Cemlyn's Changing Coastline
Cemlyn is a place of big skies; a refuge for wildlife and a sanctuary for those wishing to escape everyday life. But we face a big challenge keeping it that way…
Climate Change: Challenge or Opportunity?
This two-mile stretch of National Trust land, half a mile from the village of Cemaes on the North Anglesey coast, is of exceptional environmental and cultural value. It is home to an internationally important colony of Sandwich terns, includes an historic mill and medieval church and was the site of Anglesey’s first lifeboat.
The estate includes two family-run farms, two smallholdings and is a popular destination for walkers, bird-watchers and kayakers.
But Cemlyn faces an uncertain future. Much of the estate is low-lying and is already affected by coastal flooding and erosion. Wildlife, historic features and the farming way of life are all threatened by climate change, raising serious questions about the future of the estate.
The land also sits right next door to the site of the proposed Wylfa Newydd nuclear power station which, if it goes ahead, will be one of Europe’s biggest construction sites.
If ever there was a need for a clear conservation vision, this is it.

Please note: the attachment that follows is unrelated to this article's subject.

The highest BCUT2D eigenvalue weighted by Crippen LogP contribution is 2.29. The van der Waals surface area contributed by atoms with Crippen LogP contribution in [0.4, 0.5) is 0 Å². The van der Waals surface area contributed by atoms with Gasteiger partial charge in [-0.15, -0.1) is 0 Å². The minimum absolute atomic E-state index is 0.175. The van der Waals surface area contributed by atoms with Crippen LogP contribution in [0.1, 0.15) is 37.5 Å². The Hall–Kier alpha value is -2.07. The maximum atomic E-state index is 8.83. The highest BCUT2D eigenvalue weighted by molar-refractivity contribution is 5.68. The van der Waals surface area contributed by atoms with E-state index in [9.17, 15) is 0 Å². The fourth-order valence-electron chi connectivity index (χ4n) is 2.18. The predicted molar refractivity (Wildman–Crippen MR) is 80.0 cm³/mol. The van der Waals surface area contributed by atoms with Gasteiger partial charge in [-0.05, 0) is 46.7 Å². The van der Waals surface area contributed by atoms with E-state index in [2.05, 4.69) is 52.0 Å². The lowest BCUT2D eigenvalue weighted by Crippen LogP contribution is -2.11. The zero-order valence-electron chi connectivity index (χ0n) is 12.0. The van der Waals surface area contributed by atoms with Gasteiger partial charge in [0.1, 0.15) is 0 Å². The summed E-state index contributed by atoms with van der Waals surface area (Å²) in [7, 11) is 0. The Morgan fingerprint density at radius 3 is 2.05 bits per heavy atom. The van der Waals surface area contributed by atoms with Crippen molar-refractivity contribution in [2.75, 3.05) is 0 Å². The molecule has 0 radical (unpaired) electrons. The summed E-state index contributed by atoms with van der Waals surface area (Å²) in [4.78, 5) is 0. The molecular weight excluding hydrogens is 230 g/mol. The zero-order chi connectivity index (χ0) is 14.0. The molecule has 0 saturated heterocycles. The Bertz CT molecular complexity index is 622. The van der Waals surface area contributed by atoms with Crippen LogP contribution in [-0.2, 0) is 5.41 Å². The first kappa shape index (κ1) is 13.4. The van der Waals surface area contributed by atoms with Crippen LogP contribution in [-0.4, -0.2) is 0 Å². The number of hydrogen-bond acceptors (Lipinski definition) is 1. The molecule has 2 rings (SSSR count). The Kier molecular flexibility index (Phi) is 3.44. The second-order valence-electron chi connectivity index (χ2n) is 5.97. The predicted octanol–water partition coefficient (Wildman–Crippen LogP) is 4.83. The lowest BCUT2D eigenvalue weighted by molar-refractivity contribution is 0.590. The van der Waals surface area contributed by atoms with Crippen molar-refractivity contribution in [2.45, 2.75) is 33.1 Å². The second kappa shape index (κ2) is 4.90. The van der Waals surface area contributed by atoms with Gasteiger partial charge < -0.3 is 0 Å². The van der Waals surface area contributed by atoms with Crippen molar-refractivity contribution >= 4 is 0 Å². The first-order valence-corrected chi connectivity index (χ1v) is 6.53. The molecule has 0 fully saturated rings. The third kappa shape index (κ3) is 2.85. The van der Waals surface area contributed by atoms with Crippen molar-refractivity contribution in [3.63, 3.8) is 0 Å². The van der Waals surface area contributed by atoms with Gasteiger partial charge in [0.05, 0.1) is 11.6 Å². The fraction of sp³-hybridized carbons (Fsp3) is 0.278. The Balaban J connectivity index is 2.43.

Sea levels are rising. Since records began at nearby Holyhead in 1965 there’s already been a 17.8 cm rise in mean high water. By the end of the century, land currently being used for hay, silage and grazing at Cemlyn will be underwater at the highest tides. The shingle ridge that protects the islands which support 20% of the UK Sandwich terns may be breached and access roads, car parks and footpaths will be unusable.
" The 12 highest recorded high tides [at nearby Holyhead] have all occurred since 1997"
Seeking a shared vision
We’ve recently started to share our ideas for Cemlyn’s future with our farming tenants, conservation partners and the local community. This follows two years of detailed research, which has involved studies of the hydrology, geomorphology, soils and farming practices of the estate. A picture is emerging of threatened habitats, livelihoods and farming traditions that stretch back for generations.
" Our role is to defend the beauty and wildlife of this amazing stretch of coast. By working with our farming tenants and partners, we we can seize the opportunity of climate change to make it even better"
Check out the vision
We've prepared this summary of our Cemlyn vision. If you'd like more information or have any comments on the vision, please feel free to contact me on firstname.lastname@example.org
Did you know?
Did you know that Cemlyn was one of the first nature reserves in Wales and has a fascinating conservation history? Check out the main milestones in this conservation timeline document: